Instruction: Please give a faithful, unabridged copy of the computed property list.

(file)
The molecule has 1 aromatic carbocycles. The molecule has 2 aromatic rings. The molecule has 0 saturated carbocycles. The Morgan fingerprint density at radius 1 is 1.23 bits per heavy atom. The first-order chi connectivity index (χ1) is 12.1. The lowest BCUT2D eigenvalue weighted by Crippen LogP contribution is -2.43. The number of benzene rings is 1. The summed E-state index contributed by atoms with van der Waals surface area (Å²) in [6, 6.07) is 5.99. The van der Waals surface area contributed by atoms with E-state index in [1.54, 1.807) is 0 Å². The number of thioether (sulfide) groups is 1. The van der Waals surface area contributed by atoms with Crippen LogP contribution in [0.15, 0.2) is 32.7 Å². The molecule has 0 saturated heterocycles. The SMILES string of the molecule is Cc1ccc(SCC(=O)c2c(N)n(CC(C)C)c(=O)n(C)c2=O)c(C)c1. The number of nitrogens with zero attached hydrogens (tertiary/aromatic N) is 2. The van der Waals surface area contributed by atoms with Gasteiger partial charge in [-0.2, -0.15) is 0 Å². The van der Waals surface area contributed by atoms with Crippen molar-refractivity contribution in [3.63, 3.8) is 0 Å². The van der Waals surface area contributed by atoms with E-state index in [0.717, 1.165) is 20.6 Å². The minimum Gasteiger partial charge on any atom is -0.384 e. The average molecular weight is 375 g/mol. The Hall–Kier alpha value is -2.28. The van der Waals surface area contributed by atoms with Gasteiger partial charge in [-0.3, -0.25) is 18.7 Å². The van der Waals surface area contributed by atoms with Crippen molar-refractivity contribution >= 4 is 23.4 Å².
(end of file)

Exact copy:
The molecule has 1 aromatic carbocycles. The molecule has 2 aromatic rings. The molecule has 0 saturated carbocycles. The Morgan fingerprint density at radius 1 is 1.23 bits per heavy atom. The first-order chi connectivity index (χ1) is 12.1. The lowest BCUT2D eigenvalue weighted by Crippen LogP contribution is -2.43. The number of benzene rings is 1. The summed E-state index contributed by atoms with van der Waals surface area (Å²) in [6, 6.07) is 5.99. The van der Waals surface area contributed by atoms with E-state index in [1.54, 1.807) is 0 Å². The number of thioether (sulfide) groups is 1. The van der Waals surface area contributed by atoms with Crippen LogP contribution in [0.15, 0.2) is 32.7 Å². The molecule has 0 saturated heterocycles. The SMILES string of the molecule is Cc1ccc(SCC(=O)c2c(N)n(CC(C)C)c(=O)n(C)c2=O)c(C)c1. The number of nitrogens with zero attached hydrogens (tertiary/aromatic N) is 2. The van der Waals surface area contributed by atoms with Gasteiger partial charge in [-0.2, -0.15) is 0 Å². The van der Waals surface area contributed by atoms with Crippen molar-refractivity contribution in [3.63, 3.8) is 0 Å². The van der Waals surface area contributed by atoms with E-state index in [0.717, 1.165) is 20.6 Å². The minimum Gasteiger partial charge on any atom is -0.384 e. The average molecular weight is 375 g/mol. The Hall–Kier alpha value is -2.28. The van der Waals surface area contributed by atoms with Gasteiger partial charge in [-0.3, -0.25) is 18.7 Å². The van der Waals surface area contributed by atoms with Crippen molar-refractivity contribution >= 4 is 23.4 Å².